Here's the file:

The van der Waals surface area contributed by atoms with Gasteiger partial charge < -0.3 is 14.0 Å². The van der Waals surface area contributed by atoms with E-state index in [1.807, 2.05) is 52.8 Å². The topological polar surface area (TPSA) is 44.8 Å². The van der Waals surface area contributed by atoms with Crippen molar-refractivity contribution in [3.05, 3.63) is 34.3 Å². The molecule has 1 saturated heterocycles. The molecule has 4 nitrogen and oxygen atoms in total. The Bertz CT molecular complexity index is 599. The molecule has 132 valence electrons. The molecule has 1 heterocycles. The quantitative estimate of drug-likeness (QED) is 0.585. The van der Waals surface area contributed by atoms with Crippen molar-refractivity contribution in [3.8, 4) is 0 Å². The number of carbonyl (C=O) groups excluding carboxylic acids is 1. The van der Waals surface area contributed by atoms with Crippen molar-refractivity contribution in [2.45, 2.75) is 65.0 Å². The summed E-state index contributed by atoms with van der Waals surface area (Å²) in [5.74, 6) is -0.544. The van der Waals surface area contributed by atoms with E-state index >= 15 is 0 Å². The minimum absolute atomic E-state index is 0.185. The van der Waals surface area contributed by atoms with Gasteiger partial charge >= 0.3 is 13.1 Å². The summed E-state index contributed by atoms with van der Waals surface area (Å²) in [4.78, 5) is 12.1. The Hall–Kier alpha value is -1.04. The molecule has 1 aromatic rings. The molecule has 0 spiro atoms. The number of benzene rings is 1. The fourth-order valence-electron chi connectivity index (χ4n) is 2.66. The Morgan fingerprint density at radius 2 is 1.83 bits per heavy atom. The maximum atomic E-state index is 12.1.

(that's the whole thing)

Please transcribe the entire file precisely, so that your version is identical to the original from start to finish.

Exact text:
The van der Waals surface area contributed by atoms with Gasteiger partial charge < -0.3 is 14.0 Å². The van der Waals surface area contributed by atoms with E-state index in [1.807, 2.05) is 52.8 Å². The topological polar surface area (TPSA) is 44.8 Å². The van der Waals surface area contributed by atoms with Crippen molar-refractivity contribution in [3.05, 3.63) is 34.3 Å². The molecule has 1 saturated heterocycles. The molecule has 4 nitrogen and oxygen atoms in total. The Bertz CT molecular complexity index is 599. The molecule has 132 valence electrons. The molecule has 1 heterocycles. The quantitative estimate of drug-likeness (QED) is 0.585. The van der Waals surface area contributed by atoms with Crippen molar-refractivity contribution in [3.8, 4) is 0 Å². The number of carbonyl (C=O) groups excluding carboxylic acids is 1. The van der Waals surface area contributed by atoms with Crippen molar-refractivity contribution in [2.45, 2.75) is 65.0 Å². The summed E-state index contributed by atoms with van der Waals surface area (Å²) in [5.74, 6) is -0.544. The van der Waals surface area contributed by atoms with E-state index >= 15 is 0 Å². The minimum absolute atomic E-state index is 0.185. The van der Waals surface area contributed by atoms with Gasteiger partial charge >= 0.3 is 13.1 Å². The summed E-state index contributed by atoms with van der Waals surface area (Å²) in [4.78, 5) is 12.1. The Hall–Kier alpha value is -1.04. The molecule has 1 aromatic rings. The molecule has 0 spiro atoms. The number of benzene rings is 1. The fourth-order valence-electron chi connectivity index (χ4n) is 2.66. The Morgan fingerprint density at radius 2 is 1.83 bits per heavy atom. The maximum atomic E-state index is 12.1.